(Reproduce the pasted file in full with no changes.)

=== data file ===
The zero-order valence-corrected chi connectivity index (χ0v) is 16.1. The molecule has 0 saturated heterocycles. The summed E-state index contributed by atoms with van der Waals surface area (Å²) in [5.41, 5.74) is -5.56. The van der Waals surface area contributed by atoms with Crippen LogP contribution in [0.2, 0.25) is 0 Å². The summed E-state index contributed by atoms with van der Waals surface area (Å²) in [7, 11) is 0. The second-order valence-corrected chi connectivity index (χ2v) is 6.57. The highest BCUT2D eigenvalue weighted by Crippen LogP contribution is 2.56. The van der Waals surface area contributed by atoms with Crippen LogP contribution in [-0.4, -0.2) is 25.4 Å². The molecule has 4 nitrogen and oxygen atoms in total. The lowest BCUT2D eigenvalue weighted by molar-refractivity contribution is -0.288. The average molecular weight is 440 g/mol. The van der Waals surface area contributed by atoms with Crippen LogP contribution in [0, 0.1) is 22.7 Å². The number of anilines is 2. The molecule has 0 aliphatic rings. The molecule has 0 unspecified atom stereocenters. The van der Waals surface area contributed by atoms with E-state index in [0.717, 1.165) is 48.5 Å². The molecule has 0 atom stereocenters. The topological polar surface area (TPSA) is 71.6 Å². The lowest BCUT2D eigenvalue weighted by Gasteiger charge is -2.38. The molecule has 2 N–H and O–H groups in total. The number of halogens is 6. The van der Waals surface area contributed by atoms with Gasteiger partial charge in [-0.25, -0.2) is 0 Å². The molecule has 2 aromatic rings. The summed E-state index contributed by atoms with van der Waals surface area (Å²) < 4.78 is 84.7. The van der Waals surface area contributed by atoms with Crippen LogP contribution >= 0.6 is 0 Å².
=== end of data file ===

The zero-order valence-corrected chi connectivity index (χ0v) is 16.1. The molecule has 0 saturated heterocycles. The summed E-state index contributed by atoms with van der Waals surface area (Å²) in [5.41, 5.74) is -5.56. The van der Waals surface area contributed by atoms with Crippen LogP contribution in [0.2, 0.25) is 0 Å². The summed E-state index contributed by atoms with van der Waals surface area (Å²) in [7, 11) is 0. The second-order valence-corrected chi connectivity index (χ2v) is 6.57. The highest BCUT2D eigenvalue weighted by Crippen LogP contribution is 2.56. The van der Waals surface area contributed by atoms with Crippen LogP contribution in [-0.4, -0.2) is 25.4 Å². The molecule has 4 nitrogen and oxygen atoms in total. The lowest BCUT2D eigenvalue weighted by molar-refractivity contribution is -0.288. The average molecular weight is 440 g/mol. The van der Waals surface area contributed by atoms with Crippen LogP contribution in [0, 0.1) is 22.7 Å². The number of anilines is 2. The molecule has 0 aliphatic rings. The molecule has 0 unspecified atom stereocenters. The van der Waals surface area contributed by atoms with E-state index in [0.717, 1.165) is 48.5 Å². The molecule has 0 atom stereocenters. The topological polar surface area (TPSA) is 71.6 Å². The lowest BCUT2D eigenvalue weighted by Gasteiger charge is -2.38. The molecule has 2 N–H and O–H groups in total. The number of halogens is 6. The van der Waals surface area contributed by atoms with Gasteiger partial charge in [-0.25, -0.2) is 0 Å². The molecule has 2 aromatic rings. The summed E-state index contributed by atoms with van der Waals surface area (Å²) < 4.78 is 84.7. The van der Waals surface area contributed by atoms with Crippen LogP contribution >= 0.6 is 0 Å².